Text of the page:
During the time I spent driving the Edge Limited, I didn’t find any bad behavior even when pressed hard. It was comfortable, it was roomy and it was quiet, but it wasn’t what I’d call a “driver’s car”. Enter the 2011 Ford Edge Sport, which should be on your shopping list if you need a mid size crossover but aren’t willing to give up the thrill of a properly apexed corner.
Let’s start with the engine. For 2011, the Ford Edge Sport gains 40 horsepower over the outgoing model. The new Edge Sport puts out 305 horsepower and 280 foot pounds of torque from its 3.7 liter V6. The motor is tied to a six speed automatic that can be shifted via steering-wheel-mounted paddle shifters, enhancing the driving experience. Shifts are crisp, and you can very easily forget you’re driving two tons of people mover from the way it pulls to redline and willingly engages the next gear. Ford deserves a lot of credit for building a crossover with drivers, not just passengers, in mind.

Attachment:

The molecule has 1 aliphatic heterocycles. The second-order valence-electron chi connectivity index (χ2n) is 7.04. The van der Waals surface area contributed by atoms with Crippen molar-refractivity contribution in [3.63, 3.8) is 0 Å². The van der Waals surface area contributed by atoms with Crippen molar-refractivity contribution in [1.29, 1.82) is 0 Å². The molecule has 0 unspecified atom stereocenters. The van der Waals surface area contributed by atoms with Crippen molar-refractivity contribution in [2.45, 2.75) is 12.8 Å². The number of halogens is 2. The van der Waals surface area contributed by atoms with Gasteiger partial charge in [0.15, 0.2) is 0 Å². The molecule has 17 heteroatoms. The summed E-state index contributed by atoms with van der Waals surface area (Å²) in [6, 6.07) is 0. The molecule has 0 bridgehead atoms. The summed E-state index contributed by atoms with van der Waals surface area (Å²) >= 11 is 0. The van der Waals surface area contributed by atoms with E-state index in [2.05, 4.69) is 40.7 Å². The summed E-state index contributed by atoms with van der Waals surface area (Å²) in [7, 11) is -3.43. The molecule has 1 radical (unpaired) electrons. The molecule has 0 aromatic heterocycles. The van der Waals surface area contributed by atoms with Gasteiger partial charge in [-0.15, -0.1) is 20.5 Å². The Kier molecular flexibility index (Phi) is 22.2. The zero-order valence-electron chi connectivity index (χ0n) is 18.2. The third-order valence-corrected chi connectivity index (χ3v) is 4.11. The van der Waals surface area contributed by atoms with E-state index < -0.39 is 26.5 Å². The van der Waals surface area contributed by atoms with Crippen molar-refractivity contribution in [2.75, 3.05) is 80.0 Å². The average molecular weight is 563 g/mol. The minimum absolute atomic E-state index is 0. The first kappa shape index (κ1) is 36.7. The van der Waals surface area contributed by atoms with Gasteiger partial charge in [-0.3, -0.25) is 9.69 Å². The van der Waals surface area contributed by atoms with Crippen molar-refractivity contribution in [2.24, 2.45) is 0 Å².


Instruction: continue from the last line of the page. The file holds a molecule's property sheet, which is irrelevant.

On wet, winding roads, the AWD in the Edge Sport I drove provided excellent traction. Even under heavy acceleration, mid-corner, the Edge did exactly what I expected it to. Steering feel was noticeably heavier than in the Edge Limited, thanks in part to the AWD layout of the Sport I drove and the class exclusive 22” wheels. I’m not complaining about the steering feel; in fact, I give it a thumbs up for being properly weighted and for providing excellent feedback.
Despite the Edge Sport’s increased horsepower, fuel mileage isn’t significantly penalized over the Edge Limited. In FWD, the Edge Sport is rated at 18 mpg city and 25 mpg highway. The AWD Sport I drove is rated at 17 mpg city and 23 mpg highway, and I’m guessing you could do even better than those numbers if you were prudent with your right foot.
Aside from special leather seats, aluminum pedals and Silver Smoke trim, the Edge Sport interior is remarkably similar to the Edge Limited. That really is a good thing, since the Edge Limited was so comfortable and well designed. If I were in the market for a mid size crossover, the Edge Sport would be what worked best for me.
The 2011 Ford Edge starts at $27,995 for the entry level SE model. The FWD Limited I drove starts at $34,795 and the AWD Edge Sport I drove starts at $38,845. The 2011 Ford Edge should be hitting dealer showrooms in the next few weeks.